Blair flies to Belfast with 'carrot and stick'

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The Independent Online

Ulster Unionist Party activists were offered both carrots and sticks yesterday as the Government and the IRA offered help to David Trimble for tomorrow's UUP meeting.

Ulster Unionist Party activists were offered both carrots and sticks yesterday as the Government and the IRA offered help to David Trimble for tomorrow's UUP meeting.

It was announced that the international monitors, Cyril Ramaphosa of South Africa and Martti Ahtisaari of Finland, had carried out a second inspection of IRA arms dumps, as part of a series of confidence-building measures. Last night they confirmed they were satisfied the IRA had honoured its commitments and that the weapons could not be used.

Tony Blair flew to Belfast to meet Mr Trimble, the Sinn Fein president, Gerry Adams, and others in advance of the Ulster Unionist meeting, which will hear calls for a withdrawal of the party from government in the absence of actual IRA arms decommissioning.

The Government hoped a feelgood factor would arise from Mr Blair's announcement in Belfast that an important Ministry of Defence order had been placed with the local shipyard, in the Protestant heartland of east Belfast.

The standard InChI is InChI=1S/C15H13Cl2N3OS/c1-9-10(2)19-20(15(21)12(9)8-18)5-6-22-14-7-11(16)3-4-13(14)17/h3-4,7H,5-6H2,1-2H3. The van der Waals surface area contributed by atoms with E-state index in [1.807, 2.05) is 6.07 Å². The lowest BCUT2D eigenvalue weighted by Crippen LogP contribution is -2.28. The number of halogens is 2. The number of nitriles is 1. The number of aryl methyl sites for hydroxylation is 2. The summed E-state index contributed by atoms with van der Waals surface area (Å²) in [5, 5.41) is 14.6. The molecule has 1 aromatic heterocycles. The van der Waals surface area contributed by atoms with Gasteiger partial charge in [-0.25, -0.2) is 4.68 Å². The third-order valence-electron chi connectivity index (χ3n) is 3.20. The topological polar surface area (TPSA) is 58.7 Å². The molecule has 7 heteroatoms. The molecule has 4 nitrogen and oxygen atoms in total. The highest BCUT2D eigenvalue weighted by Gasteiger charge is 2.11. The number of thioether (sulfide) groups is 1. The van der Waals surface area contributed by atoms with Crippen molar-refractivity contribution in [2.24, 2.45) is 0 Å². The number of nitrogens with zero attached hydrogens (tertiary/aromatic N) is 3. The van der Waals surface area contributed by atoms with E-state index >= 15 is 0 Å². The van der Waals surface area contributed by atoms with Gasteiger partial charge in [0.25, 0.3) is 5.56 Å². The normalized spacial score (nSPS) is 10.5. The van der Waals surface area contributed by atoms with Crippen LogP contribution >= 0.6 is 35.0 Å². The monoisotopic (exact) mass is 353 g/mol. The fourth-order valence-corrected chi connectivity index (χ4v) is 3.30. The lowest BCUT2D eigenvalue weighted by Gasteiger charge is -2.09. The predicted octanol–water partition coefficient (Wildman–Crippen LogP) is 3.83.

But the Government also appeared intent on brandishing some sticks as well. Mr Blair twice stressed that if the executive headed by Mr Trimble collapsed, then so too would the whole Belfast Assembly.

This point may have been designed to cause anxiety to some Unionist members of the Assembly who appear to hope that they can bring down the Executive without doing away with the Assembly itself, which provides them with status and an attractive salary.

A further whiff of political menace came from the Secretary of State for Northern Ireland, Peter Mandelson, who warned that the fall of the Executive would mean not just the return of direct rule from Westminster but also a greater role for Dublin.

Meanwhile, contacts between the Trimble camp and the anti-Good Friday Agreement elements in the party, which had been aimed at producing a compromise motion for tomorrow's meeting, were revealed to have come to nothing.

In literature distributed to the 800-plus party council members, Mr Trimble indicated that he was likely to attempt to close down some of the cross-border provisions of the Agreement unless there was more movement on decommissioning. He wrote: "We can add to the pressure on republicans, first by taking from them that part of the Assembly they most want - north-south relations. We may end in another suspension."

Mr Mandelson said that if the political structures collapsed, then direct rule "will involve not just the British Government, but the Irish government interfering more in the affairs of Northern Ireland. If that is what people want in the Ulster Unionist Party, then they know what course of action is open."

Mr Adams also warned: "If the Unionist council meets and places deadlines, and makes the process conditional upon the IRA doing certain things within a certain time-frame set by the council, then what they are doing is setting the self-destruct button for the process on red alert. It will not work that way."

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